This species at Kew

    Boesenbergia rotunda can be seen growing in the Palm House and Princess of Wales Conservatory at Kew.

    Pressed and dried, and alcohol-preserved specimens of Boesenbergia species are held in Kew’s Herbarium, where they are available to researchers by appointment. The details of some of these, including images, can be seen online in the Herbarium Catalogue.

    Kew’s Economic Botany Collection includes specimens of the rhizomes and leaves of Boesenbergia rotunda , which are available to researchers by appointment.

    Mixed deciduous and evergreen forest; and on limestone hills.
    Least Concern according to IUCN Red List criteria.

    None known.

    Edible rhizomes, roots and young shoots, medicine, ornamental.



    Found In:

    Andaman Is., Assam, Cambodia, China South-Central, Jawa, Lesser Sunda Is., Malaya, Myanmar, Sumatera, Thailand, Vietnam

    Introduced Into:

    Bangladesh, India, Sri Lanka

    Common Names


    Boesenbergia rotunda (L.) Mansf. appears in other Kew resources:

    Date Identified Reference Herbarium Specimen Type Status
    Jan 1, 1986 Put [4108], Thailand K000481190
    Jan 1, 1986 Kerr, A.F.G. [332], Thailand K000481192
    Jan 1, 1986 Beusekom, C.F. van [3884], Thailand K000481194
    Jan 1, 1986 Kerr, A.F.G. [214], Thailand K000481197
    Jan 1, 1986 Kurz, W.S. [s.n.], India K000481252
    Jan 1, 1986 s.coll. [3702], Sri Lanka K000481254
    Kerr, A.F.G. [6149], Thailand K000481196
    Herbert, W. [5747], Myanmar K000481249
    Scott [s.n.] K000481250
    Lynch, M. [s.n.] K000481251
    Herbert, W. [5745], Myanmar K000481253

    First published in Kulturpflanze 6: 239 (1958)

    Accepted in:

    • [1] Girmansyah, D. & al. (eds.) (2013) Flora of Bali an annotated checklist . Herbarium Bogorensis, Indonesia
    • [2] Mostaph, M.K. & Uddin, S.B. (2013) Dictionary of plant names of Bangladesh , Vasc. Pl.: 1-434. Janokalyan Prokashani, Chittagong, Bangladesh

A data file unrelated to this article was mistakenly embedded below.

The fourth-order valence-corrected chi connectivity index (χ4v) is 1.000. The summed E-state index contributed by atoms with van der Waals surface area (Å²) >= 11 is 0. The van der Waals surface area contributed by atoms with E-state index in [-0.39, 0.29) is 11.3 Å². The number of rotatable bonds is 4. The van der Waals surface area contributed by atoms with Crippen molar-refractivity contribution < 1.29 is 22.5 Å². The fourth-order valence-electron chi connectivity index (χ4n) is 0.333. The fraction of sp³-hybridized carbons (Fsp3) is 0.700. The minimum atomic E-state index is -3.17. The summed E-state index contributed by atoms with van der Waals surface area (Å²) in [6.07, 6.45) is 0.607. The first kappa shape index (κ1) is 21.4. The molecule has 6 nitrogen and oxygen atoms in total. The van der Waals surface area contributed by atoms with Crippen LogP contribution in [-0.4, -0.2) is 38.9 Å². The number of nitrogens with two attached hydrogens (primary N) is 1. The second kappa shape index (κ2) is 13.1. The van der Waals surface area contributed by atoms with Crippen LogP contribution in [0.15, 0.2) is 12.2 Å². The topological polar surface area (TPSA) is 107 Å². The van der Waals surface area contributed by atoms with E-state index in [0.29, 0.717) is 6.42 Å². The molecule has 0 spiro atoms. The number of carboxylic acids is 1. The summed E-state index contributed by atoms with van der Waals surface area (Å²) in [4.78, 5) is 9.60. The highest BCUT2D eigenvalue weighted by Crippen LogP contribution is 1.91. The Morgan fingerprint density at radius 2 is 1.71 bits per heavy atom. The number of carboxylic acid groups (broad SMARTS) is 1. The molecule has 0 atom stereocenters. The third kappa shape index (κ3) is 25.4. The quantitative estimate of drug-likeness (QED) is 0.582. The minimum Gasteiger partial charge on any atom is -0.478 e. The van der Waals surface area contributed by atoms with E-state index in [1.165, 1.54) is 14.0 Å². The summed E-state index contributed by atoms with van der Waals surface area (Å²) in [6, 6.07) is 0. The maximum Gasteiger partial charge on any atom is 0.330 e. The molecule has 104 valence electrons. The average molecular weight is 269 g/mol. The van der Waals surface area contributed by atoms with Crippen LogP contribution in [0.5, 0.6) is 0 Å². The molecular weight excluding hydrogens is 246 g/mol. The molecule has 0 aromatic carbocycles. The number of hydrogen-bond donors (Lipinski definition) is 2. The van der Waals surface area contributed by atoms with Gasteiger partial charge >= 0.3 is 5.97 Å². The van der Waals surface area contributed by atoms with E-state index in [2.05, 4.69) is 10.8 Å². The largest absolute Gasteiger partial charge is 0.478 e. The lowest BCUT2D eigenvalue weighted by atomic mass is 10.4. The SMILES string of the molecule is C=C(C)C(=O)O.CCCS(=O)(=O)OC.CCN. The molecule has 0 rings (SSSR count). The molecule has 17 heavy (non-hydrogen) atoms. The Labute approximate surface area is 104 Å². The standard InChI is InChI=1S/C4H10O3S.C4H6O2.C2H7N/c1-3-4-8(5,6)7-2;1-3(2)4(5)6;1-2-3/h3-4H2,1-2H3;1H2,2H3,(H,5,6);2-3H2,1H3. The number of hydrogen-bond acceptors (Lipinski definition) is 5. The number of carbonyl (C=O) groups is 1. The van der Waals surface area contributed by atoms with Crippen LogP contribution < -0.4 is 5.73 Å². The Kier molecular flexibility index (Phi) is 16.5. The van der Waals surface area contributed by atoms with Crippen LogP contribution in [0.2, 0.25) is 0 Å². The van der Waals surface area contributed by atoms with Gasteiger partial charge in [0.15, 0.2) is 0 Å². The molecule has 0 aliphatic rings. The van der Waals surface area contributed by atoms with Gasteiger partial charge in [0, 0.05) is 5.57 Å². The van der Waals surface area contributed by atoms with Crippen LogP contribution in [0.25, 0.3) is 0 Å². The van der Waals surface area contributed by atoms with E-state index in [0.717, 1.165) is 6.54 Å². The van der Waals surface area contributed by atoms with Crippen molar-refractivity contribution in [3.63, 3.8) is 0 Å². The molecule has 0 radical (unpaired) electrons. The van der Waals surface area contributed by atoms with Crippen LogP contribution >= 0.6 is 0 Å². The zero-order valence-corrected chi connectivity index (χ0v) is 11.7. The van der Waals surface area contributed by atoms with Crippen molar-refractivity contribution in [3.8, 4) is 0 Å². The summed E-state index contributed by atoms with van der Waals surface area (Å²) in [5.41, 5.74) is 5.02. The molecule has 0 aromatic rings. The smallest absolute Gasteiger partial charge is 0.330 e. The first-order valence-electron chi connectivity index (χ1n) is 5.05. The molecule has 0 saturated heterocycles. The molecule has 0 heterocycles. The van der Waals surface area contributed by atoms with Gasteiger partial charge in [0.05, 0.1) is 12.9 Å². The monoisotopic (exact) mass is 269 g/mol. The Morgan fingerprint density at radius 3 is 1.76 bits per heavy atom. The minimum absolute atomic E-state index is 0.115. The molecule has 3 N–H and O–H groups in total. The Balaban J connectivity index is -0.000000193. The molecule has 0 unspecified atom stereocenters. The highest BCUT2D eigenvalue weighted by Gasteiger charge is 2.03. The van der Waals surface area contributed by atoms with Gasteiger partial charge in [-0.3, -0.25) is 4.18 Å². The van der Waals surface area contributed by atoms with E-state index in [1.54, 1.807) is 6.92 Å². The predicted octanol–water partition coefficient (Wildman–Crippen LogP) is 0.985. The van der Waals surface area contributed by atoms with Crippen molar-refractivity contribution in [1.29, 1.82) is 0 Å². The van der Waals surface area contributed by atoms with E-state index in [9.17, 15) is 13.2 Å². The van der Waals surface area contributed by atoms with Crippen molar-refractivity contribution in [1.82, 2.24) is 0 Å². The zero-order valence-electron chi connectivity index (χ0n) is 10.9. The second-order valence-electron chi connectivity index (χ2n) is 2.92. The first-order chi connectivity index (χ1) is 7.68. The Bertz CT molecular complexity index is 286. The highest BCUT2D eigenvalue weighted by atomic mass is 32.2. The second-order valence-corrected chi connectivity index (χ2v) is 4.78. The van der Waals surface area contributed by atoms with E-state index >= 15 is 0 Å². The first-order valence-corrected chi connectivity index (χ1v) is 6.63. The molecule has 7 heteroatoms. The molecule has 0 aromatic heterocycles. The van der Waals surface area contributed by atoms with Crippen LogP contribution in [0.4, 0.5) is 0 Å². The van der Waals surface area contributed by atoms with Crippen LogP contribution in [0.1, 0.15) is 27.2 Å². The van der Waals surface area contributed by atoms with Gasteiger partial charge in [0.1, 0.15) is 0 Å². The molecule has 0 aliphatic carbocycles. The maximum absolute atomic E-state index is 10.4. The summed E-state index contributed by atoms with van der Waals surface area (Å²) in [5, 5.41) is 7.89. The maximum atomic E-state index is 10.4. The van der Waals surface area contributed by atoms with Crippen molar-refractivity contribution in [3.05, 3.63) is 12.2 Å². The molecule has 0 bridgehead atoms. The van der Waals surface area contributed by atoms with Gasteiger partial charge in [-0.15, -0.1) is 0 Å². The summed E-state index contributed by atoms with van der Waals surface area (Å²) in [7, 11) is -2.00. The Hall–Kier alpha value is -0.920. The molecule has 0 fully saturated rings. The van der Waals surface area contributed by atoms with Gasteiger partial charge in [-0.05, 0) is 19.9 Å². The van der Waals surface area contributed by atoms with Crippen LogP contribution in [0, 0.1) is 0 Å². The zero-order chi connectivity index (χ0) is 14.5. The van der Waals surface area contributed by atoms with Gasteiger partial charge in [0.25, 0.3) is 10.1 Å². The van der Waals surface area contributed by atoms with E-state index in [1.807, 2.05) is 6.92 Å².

• [10] (1996) Thai Forest Bulletin (Botany) 24: 35-49
    • [11] Govaerts, R. (1996) World Checklist of Seed Plants 2(1, 2): 1-492. MIM, Deurne


    • [3] Delin Wu & Larsen, K. (2010). Zingiberaceae. In: Flora of China.
    • [4] Ling Jing Jing, Mohamed, M., Rahmat, A. & Abu Bakar, M. F. (2010). Phytochemicals, antioxidant properties and anticancer investigations of the different parts of several gingers [sic] species ( Boesenbergia rotunda, Boesenbergia pulchella var [sic] attenuata and Boesenbergia armeniaca). Journal of Medicinal Plants Research 4: 27-32.
    • [5] World Checklist of Selected Plant Families (2010). The Board of Trustees of the Royal Botanic Gardens, Kew.
    • [6] Contu, S. (2009). Boesenbergia rotunda. Assessment using IUCN Categories and Criteria 3.1 (IUCN 2001). Royal Botanic Gardens, Kew.
    • [7] Amy Yap Li Ching, Tang Sook Wah, Mohd Aspollah Sukari, Gwendoline Ee Cheng Lian, Mawardi Rahmani & Kaida Khalid (2007). Characterization of flavonoid derivatives from Boesenbergia rotunda (L.). Malaysian Journal of Analytical Sciences 1: 154-159.
    • [8] Dy Phon, P. (2000) Dictionnaire des plantes utilisées au Cambodge . Chez l'auteur, Phnom Penh, Cambodia
    • [9] Ibrahim, H. & Nugroho, A. (1999). Boesenbergia rotunda (L.) Mansf. In: Plant Resources of South-East Asia No. 13. Spices, eds C. C. de Guzman & J. S. Siemonsma, pp. 83-85. Backhuys Publishers, Leiden, the Netherlands.


    Kew Names and Taxonomic Backbone
    The International Plant Names Index and World Checklist of Selected Plant Families (2017). Published on the internet at http://www.ipni.org and http://apps.kew.org/wcsp